Hewitt teachers use research-backed strategies to bolster every girl’s capacity to overcome both systemic and individual barriers to leadership on her college campus, in her career, and in her life.
"It is the touch of life upon life that matters most in a school"
These words of our founder, Caroline D. Hewitt, are a befitting introduction to The Hewitt School. Present at our school’s founding in 1920, Hewitt’s commitment to deep humanity and mutual respect remains undiminished today. At Hewitt, we believe that the key to a meaningful life is meaningful relationships with people and ideas over time. We invite you to explore our website and learn more about what makes Hewitt such a distinctive place for girls and young women to learn and grow into a world of expanding opportunity.
The Hewitt School inspires girls and young women to become game changers and ethical leaders who forge an equitable, sustainable, and joyous future.
Redesign learning around transdisciplinary real-world challenges to build students’ leadership capacity and sense of purpose.
Reimagine where school happens to take full advantage of immersive, collaborative, and hands-on learning in New York City.
Redefine women’s leadership by convening student, academic, and industry leaders to challenge, transcend, and transform conventional assumptions about gender, power, and leadership in our society.
Through place-based learning experiences, students develop confidence and agency, break out of their normal routine, expand their perspectives, and gain hands-on understanding of how they can contribute to their local communities now.
Hewitt students are immersed in learning experiences that engage them in understanding the nature of systemic problems and in problem solving for relevant real-world challenges in New York City and globally.
During their minimester, seventh graders were guided by the central question, “Whose voices are heard; whose voices are not?” As they conducted field research, historical investigations, and interviews, students reflected on how different voices have been amplified or quieted throughout history.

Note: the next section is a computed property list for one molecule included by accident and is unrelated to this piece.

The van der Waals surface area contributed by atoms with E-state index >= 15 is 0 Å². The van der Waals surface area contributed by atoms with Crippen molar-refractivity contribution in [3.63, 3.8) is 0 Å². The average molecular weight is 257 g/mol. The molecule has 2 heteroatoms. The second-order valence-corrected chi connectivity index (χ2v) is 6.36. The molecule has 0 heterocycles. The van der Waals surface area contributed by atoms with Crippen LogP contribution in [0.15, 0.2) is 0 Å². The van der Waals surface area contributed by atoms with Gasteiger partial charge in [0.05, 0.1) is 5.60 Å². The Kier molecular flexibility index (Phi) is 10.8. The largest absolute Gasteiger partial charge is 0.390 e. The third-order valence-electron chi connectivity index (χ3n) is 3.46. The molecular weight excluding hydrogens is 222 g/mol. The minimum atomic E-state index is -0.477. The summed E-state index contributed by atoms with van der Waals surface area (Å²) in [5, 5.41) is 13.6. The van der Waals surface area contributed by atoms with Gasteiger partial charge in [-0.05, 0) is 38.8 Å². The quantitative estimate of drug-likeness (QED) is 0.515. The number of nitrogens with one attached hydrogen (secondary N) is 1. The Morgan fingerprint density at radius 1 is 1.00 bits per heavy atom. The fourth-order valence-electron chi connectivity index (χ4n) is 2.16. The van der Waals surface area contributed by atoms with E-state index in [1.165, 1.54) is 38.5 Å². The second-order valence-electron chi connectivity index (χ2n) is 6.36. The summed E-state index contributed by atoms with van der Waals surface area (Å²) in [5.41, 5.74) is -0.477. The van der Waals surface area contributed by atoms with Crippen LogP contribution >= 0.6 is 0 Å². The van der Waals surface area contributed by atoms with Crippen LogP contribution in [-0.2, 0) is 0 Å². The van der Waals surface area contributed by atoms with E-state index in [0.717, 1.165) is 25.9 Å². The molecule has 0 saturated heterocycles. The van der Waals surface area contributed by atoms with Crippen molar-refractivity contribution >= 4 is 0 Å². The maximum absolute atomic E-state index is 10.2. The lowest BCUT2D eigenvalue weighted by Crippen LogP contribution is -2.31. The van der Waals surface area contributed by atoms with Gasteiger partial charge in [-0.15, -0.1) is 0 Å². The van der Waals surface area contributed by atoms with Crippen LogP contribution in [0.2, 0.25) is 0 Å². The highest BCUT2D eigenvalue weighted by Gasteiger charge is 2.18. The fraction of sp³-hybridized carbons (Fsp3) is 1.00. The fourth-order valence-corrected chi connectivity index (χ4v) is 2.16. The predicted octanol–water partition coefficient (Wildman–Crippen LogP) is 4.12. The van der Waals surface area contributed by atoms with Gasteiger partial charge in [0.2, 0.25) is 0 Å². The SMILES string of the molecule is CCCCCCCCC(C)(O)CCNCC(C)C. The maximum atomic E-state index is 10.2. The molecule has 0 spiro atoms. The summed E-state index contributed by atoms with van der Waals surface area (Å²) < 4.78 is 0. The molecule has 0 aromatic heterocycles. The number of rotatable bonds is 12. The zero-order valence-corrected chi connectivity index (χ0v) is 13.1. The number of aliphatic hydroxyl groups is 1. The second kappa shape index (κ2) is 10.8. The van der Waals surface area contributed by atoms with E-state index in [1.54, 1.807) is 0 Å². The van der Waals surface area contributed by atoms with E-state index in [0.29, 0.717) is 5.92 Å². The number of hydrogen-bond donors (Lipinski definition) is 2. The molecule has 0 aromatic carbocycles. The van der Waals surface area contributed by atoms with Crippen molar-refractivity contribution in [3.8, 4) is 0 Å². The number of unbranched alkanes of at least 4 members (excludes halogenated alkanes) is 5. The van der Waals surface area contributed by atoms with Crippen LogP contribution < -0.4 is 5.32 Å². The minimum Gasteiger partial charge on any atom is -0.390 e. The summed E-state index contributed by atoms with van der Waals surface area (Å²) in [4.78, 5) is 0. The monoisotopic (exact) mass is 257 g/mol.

First grade engineers conducted field research in Central Park to understand how to make playgrounds more accessible to people with different physical abilities. They then used what they had learned to design scaled versions of inclusive playground equipment such as slides, swings, and monkey bars.
As they wrestled with the real-world question, “What can Hewitt students do to promote a sustainable and accessible transportation system in New York City?” sixth graders engaged with local experts to better understand the challenges and benefits of creating resilient and inclusive transportation systems.
In this video interview, three sophomores describe their award-winning Early Entrepreneurs program and reflect on the inspiration behind their idea, the process of launching their program, and the sense of accomplishment they feel from making an impact on their school community.
After investigating water pollution through the lenses of equity and social justice, civic engagement, and sustainable engineering, fifth grade change-makers proposed ways for members of the Hewitt community to reduce their unsustainable impacts on freshwater systems.
During their week-long minimester, eighth graders investigated the lasting impacts of certain kinds of waste on our environment and researched the power of community activism. Students applied what they learned as they collaborated on ways to address the real-world issue of sustainable consumption at Hewitt.
Hewitt high school students are helping the Billion Oyster Project solve the local, real-world challenge of regenerating New York Harbor's oyster reefs. As community scientists, these students conduct hands-on field research and send valuable data back to the Billion Oyster Project.